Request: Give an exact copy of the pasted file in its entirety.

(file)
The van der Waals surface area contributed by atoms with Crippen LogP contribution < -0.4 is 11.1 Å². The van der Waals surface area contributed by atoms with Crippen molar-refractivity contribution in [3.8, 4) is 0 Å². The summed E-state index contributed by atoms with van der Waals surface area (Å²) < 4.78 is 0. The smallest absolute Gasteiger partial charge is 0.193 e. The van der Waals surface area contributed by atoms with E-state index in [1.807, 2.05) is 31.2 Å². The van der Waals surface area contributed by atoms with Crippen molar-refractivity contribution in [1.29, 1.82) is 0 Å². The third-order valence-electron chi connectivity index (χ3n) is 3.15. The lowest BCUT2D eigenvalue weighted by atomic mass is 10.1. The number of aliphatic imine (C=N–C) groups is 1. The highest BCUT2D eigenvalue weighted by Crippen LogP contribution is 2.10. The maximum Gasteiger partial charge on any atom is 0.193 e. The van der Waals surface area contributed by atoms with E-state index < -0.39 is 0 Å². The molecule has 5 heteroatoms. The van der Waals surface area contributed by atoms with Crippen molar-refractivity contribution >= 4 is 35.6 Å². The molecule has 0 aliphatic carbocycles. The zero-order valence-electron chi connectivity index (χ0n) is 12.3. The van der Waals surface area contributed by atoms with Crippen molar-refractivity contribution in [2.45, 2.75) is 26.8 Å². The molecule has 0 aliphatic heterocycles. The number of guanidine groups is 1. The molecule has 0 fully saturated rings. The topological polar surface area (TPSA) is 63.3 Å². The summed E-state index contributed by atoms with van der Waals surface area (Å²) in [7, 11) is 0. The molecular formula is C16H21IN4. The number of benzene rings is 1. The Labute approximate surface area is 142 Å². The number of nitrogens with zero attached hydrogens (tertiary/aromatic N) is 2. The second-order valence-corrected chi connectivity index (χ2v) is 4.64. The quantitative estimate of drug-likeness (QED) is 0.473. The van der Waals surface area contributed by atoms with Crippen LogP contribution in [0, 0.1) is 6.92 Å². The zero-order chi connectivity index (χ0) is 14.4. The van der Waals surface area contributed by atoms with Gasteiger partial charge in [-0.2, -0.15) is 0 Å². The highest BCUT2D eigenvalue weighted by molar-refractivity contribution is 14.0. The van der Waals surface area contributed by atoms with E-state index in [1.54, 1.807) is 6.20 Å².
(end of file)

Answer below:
The van der Waals surface area contributed by atoms with Crippen LogP contribution < -0.4 is 11.1 Å². The van der Waals surface area contributed by atoms with Crippen molar-refractivity contribution in [3.8, 4) is 0 Å². The summed E-state index contributed by atoms with van der Waals surface area (Å²) < 4.78 is 0. The smallest absolute Gasteiger partial charge is 0.193 e. The van der Waals surface area contributed by atoms with E-state index in [1.807, 2.05) is 31.2 Å². The van der Waals surface area contributed by atoms with Crippen molar-refractivity contribution in [1.29, 1.82) is 0 Å². The third-order valence-electron chi connectivity index (χ3n) is 3.15. The lowest BCUT2D eigenvalue weighted by atomic mass is 10.1. The number of aliphatic imine (C=N–C) groups is 1. The highest BCUT2D eigenvalue weighted by Crippen LogP contribution is 2.10. The maximum Gasteiger partial charge on any atom is 0.193 e. The van der Waals surface area contributed by atoms with E-state index < -0.39 is 0 Å². The molecule has 5 heteroatoms. The van der Waals surface area contributed by atoms with Crippen molar-refractivity contribution >= 4 is 35.6 Å². The molecule has 0 aliphatic carbocycles. The zero-order valence-electron chi connectivity index (χ0n) is 12.3. The van der Waals surface area contributed by atoms with Crippen molar-refractivity contribution in [2.45, 2.75) is 26.8 Å². The molecule has 0 aliphatic heterocycles. The number of guanidine groups is 1. The molecule has 0 fully saturated rings. The topological polar surface area (TPSA) is 63.3 Å². The summed E-state index contributed by atoms with van der Waals surface area (Å²) in [7, 11) is 0. The molecular formula is C16H21IN4. The number of benzene rings is 1. The Labute approximate surface area is 142 Å². The number of nitrogens with zero attached hydrogens (tertiary/aromatic N) is 2. The second-order valence-corrected chi connectivity index (χ2v) is 4.64. The quantitative estimate of drug-likeness (QED) is 0.473. The van der Waals surface area contributed by atoms with Crippen LogP contribution in [0, 0.1) is 6.92 Å². The zero-order chi connectivity index (χ0) is 14.4. The van der Waals surface area contributed by atoms with Gasteiger partial charge in [-0.2, -0.15) is 0 Å². The highest BCUT2D eigenvalue weighted by molar-refractivity contribution is 14.0. The van der Waals surface area contributed by atoms with E-state index in [1.54, 1.807) is 6.20 Å².